The evening would conclude with maestro Pärt’s iconic “Te Deum,” scored for three choirs and chamber orchestra. Here the Estonian singers would split into three smaller choirs distributed evenly across the stage. Despite having their already small choir cut into thirds, the singers performed with supreme clarity and surprising projection throughout the thirty minute work. Combining the influence of early Church music, the newer tintinnabuli style, and Pärt’s clear devotion to what he calls a text with “immutable truths,” the “Te Deum” absolutely sparkled under Kaljuste’s deft touch, leaving a breathless silence in the audience at its conclusion.
When Kaljuste was finally able to coax Maestro Pärt to the stage for a well deserved encore ovation, the 78-year old master clearly enjoyed the moment, traversing the stage and taking his time in thanking the performers. Mr. Pärt would later stand with his wife Nora quietly in the corner of the reception which followed, gently greeting his many guests and admirers. He spoke with his characteristic quiet manner, smiled often, took pictures, and joked about how strong the champagne was.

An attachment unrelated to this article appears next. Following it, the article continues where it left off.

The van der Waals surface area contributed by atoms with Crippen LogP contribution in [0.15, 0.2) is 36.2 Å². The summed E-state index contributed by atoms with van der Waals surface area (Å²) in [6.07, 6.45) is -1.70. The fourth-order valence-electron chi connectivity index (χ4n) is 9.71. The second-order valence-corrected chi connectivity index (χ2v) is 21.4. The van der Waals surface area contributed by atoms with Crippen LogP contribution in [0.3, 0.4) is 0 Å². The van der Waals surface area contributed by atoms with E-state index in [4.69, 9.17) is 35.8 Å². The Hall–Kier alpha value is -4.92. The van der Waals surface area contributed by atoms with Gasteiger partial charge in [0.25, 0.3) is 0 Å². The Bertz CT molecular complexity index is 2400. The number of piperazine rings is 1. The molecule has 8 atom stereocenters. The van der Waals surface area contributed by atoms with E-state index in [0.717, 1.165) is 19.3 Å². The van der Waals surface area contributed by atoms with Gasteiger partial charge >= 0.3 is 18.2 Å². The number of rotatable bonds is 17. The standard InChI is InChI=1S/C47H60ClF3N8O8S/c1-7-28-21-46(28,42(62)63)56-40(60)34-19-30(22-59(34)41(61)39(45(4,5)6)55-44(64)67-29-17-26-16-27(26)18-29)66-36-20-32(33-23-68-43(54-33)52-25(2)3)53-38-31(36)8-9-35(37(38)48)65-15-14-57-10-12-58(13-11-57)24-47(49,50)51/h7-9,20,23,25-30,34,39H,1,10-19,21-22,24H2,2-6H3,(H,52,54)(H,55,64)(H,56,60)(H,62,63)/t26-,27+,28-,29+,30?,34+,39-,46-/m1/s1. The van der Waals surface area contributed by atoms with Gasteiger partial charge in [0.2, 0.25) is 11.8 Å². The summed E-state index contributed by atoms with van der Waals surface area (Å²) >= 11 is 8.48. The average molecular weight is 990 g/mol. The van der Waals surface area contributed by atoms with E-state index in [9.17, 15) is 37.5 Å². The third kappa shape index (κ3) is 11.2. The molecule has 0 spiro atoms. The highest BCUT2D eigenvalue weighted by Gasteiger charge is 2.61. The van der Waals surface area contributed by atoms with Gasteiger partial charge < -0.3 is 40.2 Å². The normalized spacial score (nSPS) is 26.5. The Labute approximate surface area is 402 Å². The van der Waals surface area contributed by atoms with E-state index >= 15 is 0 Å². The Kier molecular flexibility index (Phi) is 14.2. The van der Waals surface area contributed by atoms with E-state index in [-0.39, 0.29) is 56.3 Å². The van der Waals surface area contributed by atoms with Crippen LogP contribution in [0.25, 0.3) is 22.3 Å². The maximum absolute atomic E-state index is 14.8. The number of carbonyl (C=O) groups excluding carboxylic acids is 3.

In an age where encounters with celebrity can be so jading, Arvo Pärt presented a picture of faithful authenticity which matched the content of his work. The power of his music – and the strength of appreciation that it drew that evening – was a convincing reminder that no matter what darkness or confusion may envelop a culture, authentic beauty will always have the final victory.
(View the Kennedy Center’s video of this major event by clicking this link.)